NBA Players Enact Apparent Wildcat Strike, Postpone Playoff Games

  • The Milwaukee Bucks did not go on the court for their game against the Orlando Magic.
  • The Bucks are protesting the shooting of Jacob Blake, who was shot seven times in the back by the Kenosha, WI police.
  • The strike soon spread to other teams, and now all of Wednesday’s games are postponed.

ORLANDO, Fla. - The rumblings began Tuesday night, as Boston Celtics players met with Toronto Raptors players in order to discuss not playing in their upcoming playoff game in protest of the shooting of Jacob Blake seven times in the back by the police in Kenosha, WI.

Wednesday, the turmoil came to a head for the NBA, as the Milwaukee Bucks refused to go on the court for their game against the Orlando Magic.

It soon became clear that this movement looked more like a wildcat strike more than it did a simple boycott - the Bucks, without any apparent permission from the NBPA, were refusing to provide their labor in protest of the shooting of Jacob Blake.

The Magic, in turn, left the court and refused to accept any forfeit by the Bucks, who were, at this point, in the locker room attempting to contact the Attorney General of the state of Wisconsin.

The hits kept coming.

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Eventually, it became clear that the NBA players, whether by organized action or due to the spur of the moment inspiration from the Bucks, were engaging in a strike.

The league itself was blindsided by this, according to Adrian Wojnarowski, although it is not wholly unsurprising in the context of what the league has done - there’s a bit of history here with priorities from the league and the players being in different places with regards to social justice.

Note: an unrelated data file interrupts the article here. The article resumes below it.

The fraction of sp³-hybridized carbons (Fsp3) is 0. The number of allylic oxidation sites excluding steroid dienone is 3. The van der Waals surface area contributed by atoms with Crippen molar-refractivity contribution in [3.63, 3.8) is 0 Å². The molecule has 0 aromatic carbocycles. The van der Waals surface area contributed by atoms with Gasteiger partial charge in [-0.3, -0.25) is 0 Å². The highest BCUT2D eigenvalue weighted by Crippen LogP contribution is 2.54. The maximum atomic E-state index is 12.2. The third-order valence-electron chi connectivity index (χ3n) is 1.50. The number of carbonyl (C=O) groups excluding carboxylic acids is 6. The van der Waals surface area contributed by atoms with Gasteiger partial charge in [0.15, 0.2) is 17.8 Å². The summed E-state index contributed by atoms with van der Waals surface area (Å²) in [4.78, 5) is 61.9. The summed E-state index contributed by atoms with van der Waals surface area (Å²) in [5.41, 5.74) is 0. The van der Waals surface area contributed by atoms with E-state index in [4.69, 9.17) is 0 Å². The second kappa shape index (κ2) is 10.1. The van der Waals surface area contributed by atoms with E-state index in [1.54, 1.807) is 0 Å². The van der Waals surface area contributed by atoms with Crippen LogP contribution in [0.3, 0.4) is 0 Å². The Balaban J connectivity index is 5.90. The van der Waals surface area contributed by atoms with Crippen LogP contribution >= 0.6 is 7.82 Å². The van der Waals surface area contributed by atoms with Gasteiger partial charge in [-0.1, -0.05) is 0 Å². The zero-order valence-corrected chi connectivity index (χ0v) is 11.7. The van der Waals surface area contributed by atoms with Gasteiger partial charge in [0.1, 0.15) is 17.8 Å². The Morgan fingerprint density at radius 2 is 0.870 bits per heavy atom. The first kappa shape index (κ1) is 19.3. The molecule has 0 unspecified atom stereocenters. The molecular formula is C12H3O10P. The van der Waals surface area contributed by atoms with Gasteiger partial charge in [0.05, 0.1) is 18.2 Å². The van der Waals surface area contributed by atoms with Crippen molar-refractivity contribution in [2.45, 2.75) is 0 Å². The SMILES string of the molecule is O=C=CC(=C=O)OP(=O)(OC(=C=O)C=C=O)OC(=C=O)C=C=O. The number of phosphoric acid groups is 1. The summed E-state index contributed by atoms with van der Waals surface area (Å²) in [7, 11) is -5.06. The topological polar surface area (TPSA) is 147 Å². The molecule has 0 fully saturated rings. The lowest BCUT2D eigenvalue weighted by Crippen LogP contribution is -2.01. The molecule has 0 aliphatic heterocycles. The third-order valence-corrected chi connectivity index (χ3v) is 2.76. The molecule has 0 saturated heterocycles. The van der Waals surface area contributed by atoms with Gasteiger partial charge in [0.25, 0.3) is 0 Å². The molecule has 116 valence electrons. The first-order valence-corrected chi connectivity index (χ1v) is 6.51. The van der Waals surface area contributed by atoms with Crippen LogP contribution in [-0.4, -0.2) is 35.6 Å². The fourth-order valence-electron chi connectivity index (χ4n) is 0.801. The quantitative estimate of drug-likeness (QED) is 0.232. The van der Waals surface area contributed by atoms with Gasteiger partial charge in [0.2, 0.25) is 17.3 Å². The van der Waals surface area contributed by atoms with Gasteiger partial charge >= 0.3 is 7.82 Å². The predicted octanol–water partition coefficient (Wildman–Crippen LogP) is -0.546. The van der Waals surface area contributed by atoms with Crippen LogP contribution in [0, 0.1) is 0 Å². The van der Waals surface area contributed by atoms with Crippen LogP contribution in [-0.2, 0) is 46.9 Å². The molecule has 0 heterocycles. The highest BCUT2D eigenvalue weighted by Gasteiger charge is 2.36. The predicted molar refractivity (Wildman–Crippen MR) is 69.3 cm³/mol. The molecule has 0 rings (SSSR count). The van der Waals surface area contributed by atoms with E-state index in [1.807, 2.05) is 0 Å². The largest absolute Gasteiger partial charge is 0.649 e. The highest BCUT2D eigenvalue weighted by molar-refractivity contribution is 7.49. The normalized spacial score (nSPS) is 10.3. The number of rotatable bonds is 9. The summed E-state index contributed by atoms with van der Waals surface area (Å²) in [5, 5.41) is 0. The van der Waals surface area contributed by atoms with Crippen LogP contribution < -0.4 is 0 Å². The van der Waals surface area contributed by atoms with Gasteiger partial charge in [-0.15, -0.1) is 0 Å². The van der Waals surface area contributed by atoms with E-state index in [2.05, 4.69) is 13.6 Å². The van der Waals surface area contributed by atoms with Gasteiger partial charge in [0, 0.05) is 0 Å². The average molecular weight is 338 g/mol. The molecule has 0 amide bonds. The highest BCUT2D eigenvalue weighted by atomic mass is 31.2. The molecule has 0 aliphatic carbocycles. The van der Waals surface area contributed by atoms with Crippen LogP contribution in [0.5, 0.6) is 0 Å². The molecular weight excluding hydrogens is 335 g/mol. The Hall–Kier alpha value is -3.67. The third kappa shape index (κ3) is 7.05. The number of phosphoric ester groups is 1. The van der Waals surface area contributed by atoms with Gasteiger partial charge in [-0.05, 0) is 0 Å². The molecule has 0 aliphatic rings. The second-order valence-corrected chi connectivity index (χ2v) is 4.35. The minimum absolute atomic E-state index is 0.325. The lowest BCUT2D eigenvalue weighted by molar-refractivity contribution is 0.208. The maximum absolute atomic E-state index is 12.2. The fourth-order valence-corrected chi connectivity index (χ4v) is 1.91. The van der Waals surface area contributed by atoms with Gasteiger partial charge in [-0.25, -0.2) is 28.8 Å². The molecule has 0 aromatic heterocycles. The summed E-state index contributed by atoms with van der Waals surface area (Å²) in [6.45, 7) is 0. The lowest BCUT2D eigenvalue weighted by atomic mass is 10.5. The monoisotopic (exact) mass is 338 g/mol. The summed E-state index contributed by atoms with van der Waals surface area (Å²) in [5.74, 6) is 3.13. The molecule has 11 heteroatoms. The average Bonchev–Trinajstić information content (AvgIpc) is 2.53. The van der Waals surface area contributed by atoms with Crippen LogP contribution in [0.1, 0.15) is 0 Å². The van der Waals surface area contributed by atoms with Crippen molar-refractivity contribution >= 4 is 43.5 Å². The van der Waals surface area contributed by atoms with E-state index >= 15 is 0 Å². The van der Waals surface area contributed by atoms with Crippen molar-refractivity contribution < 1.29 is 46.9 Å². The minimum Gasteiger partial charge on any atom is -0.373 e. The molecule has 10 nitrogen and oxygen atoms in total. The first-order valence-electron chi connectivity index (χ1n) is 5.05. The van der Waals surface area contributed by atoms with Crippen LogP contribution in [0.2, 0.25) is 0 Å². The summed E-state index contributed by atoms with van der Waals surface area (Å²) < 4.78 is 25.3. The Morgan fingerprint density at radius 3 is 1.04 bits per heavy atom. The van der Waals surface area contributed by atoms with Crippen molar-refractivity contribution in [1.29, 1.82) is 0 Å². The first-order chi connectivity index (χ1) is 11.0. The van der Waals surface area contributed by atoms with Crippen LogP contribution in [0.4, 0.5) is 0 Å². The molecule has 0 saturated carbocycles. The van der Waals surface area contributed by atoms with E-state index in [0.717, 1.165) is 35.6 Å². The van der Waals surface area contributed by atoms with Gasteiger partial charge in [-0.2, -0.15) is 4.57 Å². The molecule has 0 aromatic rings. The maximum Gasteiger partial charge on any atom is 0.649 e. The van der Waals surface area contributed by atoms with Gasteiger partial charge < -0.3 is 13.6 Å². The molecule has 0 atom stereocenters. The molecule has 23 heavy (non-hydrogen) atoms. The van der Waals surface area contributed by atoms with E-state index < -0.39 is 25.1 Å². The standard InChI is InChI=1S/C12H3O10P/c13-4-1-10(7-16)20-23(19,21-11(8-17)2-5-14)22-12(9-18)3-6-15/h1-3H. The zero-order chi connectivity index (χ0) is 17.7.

Some factions of players, entering the bubble, were worried that the NBA would distract from the protests ongoing in the country following the death of George Floyd after a police officer put a knee on his neck for eight minutes and 46 seconds.

Kyrie Irving, notably, encouraged players to consider sitting the season out in protest.

The NBA’s most visible response appears to have been to paint Black Lives Matter on the court, and to allow the players to wear pre-approved social justice slogans on their jerseys.

It seems apparent that the two sides took the issue at differing levels of seriousness - to the players, this was a question that was about the lives of their communities, and to the league, it was a question of what they had to do to get the players on the floor.

Now, those tensions have bubbled up, and the season is once again under threat, although this time, not from COVID-19.

Per ESPN’s Adrian Wojnarowski, there will be a meeting at 8:00 p.m. in the NBA Bubble, to which all players are invited. That meeting could determine the fate of this NBA season.

The strike has even begun to spread to other sports, including MLB, where the Reds and Brewers game was canceled, and more may be on the horizon.